History of BHHS

After George Dorr, "the father of Acadia National Park" passed away in August 1944, the Town of Bar Harbor held a public exhibition celebrating his life and the history of the Park and Bar Harbor. Due to the overwhelming positive response to this exhibition, the Bar Harbor Historical Society was founded in 1946 with the first physical location established in a small room under the stairs in the Jesup Library.

Debbie Dyer joined the organization in 1989 as curator and Executive Director and through her tireless efforts has greatly enhanced its collection and impact in the community. In 1997, BHHS purchased its own building, the St Edward's Convent on Ledgelawn Avenue. In three years, the building mortgage was fully paid off due the generosity of the local community.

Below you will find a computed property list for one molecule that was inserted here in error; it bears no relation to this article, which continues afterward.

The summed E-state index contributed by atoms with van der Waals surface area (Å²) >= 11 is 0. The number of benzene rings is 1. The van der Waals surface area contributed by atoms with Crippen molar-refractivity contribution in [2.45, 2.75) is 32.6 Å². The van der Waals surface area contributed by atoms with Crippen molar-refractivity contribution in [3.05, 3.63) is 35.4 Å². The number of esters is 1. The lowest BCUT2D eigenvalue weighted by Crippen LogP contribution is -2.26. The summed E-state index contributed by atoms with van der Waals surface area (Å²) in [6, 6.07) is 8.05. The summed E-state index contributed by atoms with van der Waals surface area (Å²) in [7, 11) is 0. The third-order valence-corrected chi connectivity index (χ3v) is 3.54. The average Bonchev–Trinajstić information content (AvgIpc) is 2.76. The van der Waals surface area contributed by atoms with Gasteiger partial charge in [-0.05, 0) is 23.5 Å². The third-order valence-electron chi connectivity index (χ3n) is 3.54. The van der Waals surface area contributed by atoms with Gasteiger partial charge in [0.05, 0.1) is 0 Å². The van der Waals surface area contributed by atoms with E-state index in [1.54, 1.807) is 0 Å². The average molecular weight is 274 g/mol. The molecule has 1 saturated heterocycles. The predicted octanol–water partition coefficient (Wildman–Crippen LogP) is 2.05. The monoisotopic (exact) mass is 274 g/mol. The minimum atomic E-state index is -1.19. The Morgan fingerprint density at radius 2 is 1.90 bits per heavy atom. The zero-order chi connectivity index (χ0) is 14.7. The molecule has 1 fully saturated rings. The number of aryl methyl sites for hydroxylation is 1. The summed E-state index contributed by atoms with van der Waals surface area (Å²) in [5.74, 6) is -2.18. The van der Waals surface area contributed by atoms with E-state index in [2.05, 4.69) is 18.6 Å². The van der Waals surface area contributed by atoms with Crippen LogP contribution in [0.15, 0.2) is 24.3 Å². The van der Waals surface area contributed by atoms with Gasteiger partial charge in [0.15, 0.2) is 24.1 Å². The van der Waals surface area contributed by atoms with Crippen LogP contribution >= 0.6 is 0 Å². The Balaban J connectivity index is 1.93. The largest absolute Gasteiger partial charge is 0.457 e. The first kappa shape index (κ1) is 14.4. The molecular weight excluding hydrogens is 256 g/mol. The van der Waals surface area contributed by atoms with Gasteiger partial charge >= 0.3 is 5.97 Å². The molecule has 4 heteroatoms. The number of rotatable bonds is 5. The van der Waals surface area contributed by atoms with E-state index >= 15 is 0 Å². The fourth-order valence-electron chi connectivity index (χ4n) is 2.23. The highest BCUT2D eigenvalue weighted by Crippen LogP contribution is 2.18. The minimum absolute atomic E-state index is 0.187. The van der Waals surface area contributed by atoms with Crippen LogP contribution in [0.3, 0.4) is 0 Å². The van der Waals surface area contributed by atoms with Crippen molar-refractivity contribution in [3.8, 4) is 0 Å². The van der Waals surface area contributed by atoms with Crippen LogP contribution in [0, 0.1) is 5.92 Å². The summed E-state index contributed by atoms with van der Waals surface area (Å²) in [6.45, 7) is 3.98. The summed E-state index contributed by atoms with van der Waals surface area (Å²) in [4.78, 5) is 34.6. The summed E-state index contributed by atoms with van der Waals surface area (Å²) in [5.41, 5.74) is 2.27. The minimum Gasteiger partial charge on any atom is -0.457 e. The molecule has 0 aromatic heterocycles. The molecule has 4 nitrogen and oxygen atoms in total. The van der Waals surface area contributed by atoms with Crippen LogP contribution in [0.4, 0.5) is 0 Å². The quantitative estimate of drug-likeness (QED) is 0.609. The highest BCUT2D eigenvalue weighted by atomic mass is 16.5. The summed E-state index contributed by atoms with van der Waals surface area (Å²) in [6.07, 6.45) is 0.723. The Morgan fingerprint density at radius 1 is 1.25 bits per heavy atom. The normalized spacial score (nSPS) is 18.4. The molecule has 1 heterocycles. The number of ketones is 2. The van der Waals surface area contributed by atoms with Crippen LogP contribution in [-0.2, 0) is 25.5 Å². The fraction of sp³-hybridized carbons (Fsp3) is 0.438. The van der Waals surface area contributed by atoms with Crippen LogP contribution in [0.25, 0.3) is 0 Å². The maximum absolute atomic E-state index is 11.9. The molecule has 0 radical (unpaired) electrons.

Over the past several decades, BHHS has been established as the leading repository of narrative and physical history of Bar Harbor and Mount Desert Island. BHHS works with other local organizations to provide historical programming and with the seasonal tourist industry to provide a gateway into local history. More recently, BHHS has expanded its reach into the production of historical documentaries focused on important MDI inflection points.

On April 3, 2019, the BHHS Board of Directors finalized the purchase of La Rochelle, a 13,000 square foot Greek Revival brick estate on the National Register of Historic Places. There was an immediate need and an opportunity to preserve an iconic architectural masterpiece that is such an important piece of Bar Harbor's past. The BHHS permanent collection was moved to La Rochelle in the fall of 2019.

La Rochelle Mansion and Museum has been established as a must see for visitors including tourists, students, residents, and as a gathering place for community events. It will also be a repository and research center for historic documents, books, photographs, artwork, furnishings and other important memorabilia from Bar Harbor and MDI's colorful past.